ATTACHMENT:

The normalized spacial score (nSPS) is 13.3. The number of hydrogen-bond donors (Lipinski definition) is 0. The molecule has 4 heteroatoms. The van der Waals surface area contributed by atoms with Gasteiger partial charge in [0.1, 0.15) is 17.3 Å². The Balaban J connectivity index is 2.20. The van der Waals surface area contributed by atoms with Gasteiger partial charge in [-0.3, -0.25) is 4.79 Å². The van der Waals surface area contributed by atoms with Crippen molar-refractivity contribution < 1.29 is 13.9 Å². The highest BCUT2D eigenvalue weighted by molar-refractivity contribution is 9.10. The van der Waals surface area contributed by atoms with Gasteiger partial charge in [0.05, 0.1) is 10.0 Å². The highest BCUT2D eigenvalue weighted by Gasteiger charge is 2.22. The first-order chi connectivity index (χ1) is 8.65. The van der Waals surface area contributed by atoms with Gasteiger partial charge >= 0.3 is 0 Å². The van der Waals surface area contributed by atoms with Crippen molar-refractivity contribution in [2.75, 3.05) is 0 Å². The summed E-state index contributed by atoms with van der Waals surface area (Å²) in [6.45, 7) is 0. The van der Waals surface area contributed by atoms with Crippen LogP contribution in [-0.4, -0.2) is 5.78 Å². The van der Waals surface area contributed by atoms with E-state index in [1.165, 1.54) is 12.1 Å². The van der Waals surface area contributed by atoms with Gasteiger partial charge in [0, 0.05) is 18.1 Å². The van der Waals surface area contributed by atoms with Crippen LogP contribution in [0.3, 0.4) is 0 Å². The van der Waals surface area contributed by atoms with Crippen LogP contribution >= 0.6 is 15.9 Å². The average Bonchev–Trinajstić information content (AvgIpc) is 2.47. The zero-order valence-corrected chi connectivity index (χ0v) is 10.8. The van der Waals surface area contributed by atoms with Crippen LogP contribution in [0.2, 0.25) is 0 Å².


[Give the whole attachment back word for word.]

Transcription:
The normalized spacial score (nSPS) is 13.3. The number of hydrogen-bond donors (Lipinski definition) is 0. The molecule has 4 heteroatoms. The van der Waals surface area contributed by atoms with Gasteiger partial charge in [0.1, 0.15) is 17.3 Å². The Balaban J connectivity index is 2.20. The van der Waals surface area contributed by atoms with Gasteiger partial charge in [-0.3, -0.25) is 4.79 Å². The van der Waals surface area contributed by atoms with Crippen molar-refractivity contribution < 1.29 is 13.9 Å². The highest BCUT2D eigenvalue weighted by molar-refractivity contribution is 9.10. The van der Waals surface area contributed by atoms with Gasteiger partial charge in [0.05, 0.1) is 10.0 Å². The highest BCUT2D eigenvalue weighted by Gasteiger charge is 2.22. The first-order chi connectivity index (χ1) is 8.65. The van der Waals surface area contributed by atoms with Gasteiger partial charge >= 0.3 is 0 Å². The van der Waals surface area contributed by atoms with Crippen molar-refractivity contribution in [2.75, 3.05) is 0 Å². The summed E-state index contributed by atoms with van der Waals surface area (Å²) in [6.45, 7) is 0. The van der Waals surface area contributed by atoms with Crippen LogP contribution in [-0.4, -0.2) is 5.78 Å². The van der Waals surface area contributed by atoms with E-state index in [1.165, 1.54) is 12.1 Å². The van der Waals surface area contributed by atoms with Gasteiger partial charge in [0, 0.05) is 18.1 Å². The van der Waals surface area contributed by atoms with Crippen LogP contribution in [0.3, 0.4) is 0 Å². The van der Waals surface area contributed by atoms with Crippen LogP contribution >= 0.6 is 15.9 Å². The average Bonchev–Trinajstić information content (AvgIpc) is 2.47. The zero-order valence-corrected chi connectivity index (χ0v) is 10.8. The van der Waals surface area contributed by atoms with Crippen LogP contribution in [0.2, 0.25) is 0 Å².